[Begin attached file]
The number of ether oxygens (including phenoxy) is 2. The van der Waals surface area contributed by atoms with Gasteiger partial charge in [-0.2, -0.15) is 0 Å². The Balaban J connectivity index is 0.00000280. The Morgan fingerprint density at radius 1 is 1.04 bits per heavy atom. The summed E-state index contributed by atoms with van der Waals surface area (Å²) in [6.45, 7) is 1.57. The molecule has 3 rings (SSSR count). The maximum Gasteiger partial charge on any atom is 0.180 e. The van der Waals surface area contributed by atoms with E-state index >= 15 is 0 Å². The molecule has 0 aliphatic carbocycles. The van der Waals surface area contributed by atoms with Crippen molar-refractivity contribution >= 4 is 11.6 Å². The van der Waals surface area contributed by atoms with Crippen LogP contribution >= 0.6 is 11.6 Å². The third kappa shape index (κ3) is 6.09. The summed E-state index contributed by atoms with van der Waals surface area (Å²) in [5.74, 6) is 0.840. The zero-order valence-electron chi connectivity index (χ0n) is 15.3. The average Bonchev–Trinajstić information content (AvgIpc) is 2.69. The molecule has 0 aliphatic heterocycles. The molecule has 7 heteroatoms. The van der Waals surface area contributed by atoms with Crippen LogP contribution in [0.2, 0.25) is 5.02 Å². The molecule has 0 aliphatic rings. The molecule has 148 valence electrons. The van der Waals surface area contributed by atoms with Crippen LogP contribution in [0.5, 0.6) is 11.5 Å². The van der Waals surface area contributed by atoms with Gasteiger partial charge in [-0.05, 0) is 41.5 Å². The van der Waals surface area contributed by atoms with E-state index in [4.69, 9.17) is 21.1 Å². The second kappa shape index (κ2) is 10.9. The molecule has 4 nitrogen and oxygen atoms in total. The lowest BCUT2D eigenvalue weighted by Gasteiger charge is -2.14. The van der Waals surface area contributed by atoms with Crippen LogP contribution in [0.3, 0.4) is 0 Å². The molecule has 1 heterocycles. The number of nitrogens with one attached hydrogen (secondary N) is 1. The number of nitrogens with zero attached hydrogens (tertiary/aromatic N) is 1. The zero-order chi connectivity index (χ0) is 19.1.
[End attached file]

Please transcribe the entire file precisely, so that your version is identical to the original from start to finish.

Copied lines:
The number of ether oxygens (including phenoxy) is 2. The van der Waals surface area contributed by atoms with Gasteiger partial charge in [-0.2, -0.15) is 0 Å². The Balaban J connectivity index is 0.00000280. The Morgan fingerprint density at radius 1 is 1.04 bits per heavy atom. The summed E-state index contributed by atoms with van der Waals surface area (Å²) in [6.45, 7) is 1.57. The molecule has 3 rings (SSSR count). The maximum Gasteiger partial charge on any atom is 0.180 e. The van der Waals surface area contributed by atoms with E-state index >= 15 is 0 Å². The molecule has 0 aliphatic carbocycles. The van der Waals surface area contributed by atoms with Crippen molar-refractivity contribution >= 4 is 11.6 Å². The van der Waals surface area contributed by atoms with Crippen LogP contribution >= 0.6 is 11.6 Å². The third kappa shape index (κ3) is 6.09. The summed E-state index contributed by atoms with van der Waals surface area (Å²) in [5.74, 6) is 0.840. The zero-order valence-electron chi connectivity index (χ0n) is 15.3. The average Bonchev–Trinajstić information content (AvgIpc) is 2.69. The molecule has 0 aliphatic heterocycles. The molecule has 7 heteroatoms. The van der Waals surface area contributed by atoms with Crippen LogP contribution in [0.2, 0.25) is 5.02 Å². The molecule has 0 aliphatic rings. The molecule has 148 valence electrons. The van der Waals surface area contributed by atoms with Crippen LogP contribution in [0.5, 0.6) is 11.5 Å². The van der Waals surface area contributed by atoms with Gasteiger partial charge in [-0.05, 0) is 41.5 Å². The van der Waals surface area contributed by atoms with E-state index in [4.69, 9.17) is 21.1 Å². The second kappa shape index (κ2) is 10.9. The molecule has 4 nitrogen and oxygen atoms in total. The lowest BCUT2D eigenvalue weighted by Gasteiger charge is -2.14. The van der Waals surface area contributed by atoms with Crippen LogP contribution in [0.3, 0.4) is 0 Å². The molecule has 1 heterocycles. The number of nitrogens with one attached hydrogen (secondary N) is 1. The number of nitrogens with zero attached hydrogens (tertiary/aromatic N) is 1. The zero-order chi connectivity index (χ0) is 19.1.